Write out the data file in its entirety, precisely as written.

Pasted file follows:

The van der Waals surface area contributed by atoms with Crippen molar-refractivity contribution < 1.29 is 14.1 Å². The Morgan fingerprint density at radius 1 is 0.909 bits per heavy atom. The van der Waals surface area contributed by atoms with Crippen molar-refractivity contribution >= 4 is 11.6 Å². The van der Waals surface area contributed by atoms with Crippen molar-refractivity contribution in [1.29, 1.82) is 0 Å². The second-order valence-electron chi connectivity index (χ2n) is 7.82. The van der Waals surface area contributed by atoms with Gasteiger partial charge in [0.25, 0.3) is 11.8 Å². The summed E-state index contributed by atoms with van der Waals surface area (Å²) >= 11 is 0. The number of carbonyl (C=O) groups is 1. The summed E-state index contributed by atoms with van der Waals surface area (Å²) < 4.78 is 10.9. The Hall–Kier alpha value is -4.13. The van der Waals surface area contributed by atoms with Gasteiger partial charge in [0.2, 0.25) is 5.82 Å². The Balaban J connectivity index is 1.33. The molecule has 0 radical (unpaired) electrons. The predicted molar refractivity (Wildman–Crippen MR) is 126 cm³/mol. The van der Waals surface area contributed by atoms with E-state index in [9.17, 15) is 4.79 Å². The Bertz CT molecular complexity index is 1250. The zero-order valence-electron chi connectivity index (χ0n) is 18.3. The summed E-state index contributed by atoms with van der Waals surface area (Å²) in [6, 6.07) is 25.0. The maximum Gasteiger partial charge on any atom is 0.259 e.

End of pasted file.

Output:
The van der Waals surface area contributed by atoms with Crippen molar-refractivity contribution < 1.29 is 14.1 Å². The Morgan fingerprint density at radius 1 is 0.909 bits per heavy atom. The van der Waals surface area contributed by atoms with Crippen molar-refractivity contribution >= 4 is 11.6 Å². The van der Waals surface area contributed by atoms with Crippen molar-refractivity contribution in [1.29, 1.82) is 0 Å². The second-order valence-electron chi connectivity index (χ2n) is 7.82. The van der Waals surface area contributed by atoms with Gasteiger partial charge in [0.25, 0.3) is 11.8 Å². The summed E-state index contributed by atoms with van der Waals surface area (Å²) >= 11 is 0. The number of carbonyl (C=O) groups is 1. The summed E-state index contributed by atoms with van der Waals surface area (Å²) < 4.78 is 10.9. The Hall–Kier alpha value is -4.13. The van der Waals surface area contributed by atoms with Gasteiger partial charge in [0.2, 0.25) is 5.82 Å². The Balaban J connectivity index is 1.33. The molecule has 0 radical (unpaired) electrons. The predicted molar refractivity (Wildman–Crippen MR) is 126 cm³/mol. The van der Waals surface area contributed by atoms with E-state index in [9.17, 15) is 4.79 Å². The Bertz CT molecular complexity index is 1250. The zero-order valence-electron chi connectivity index (χ0n) is 18.3. The summed E-state index contributed by atoms with van der Waals surface area (Å²) in [6, 6.07) is 25.0. The maximum Gasteiger partial charge on any atom is 0.259 e.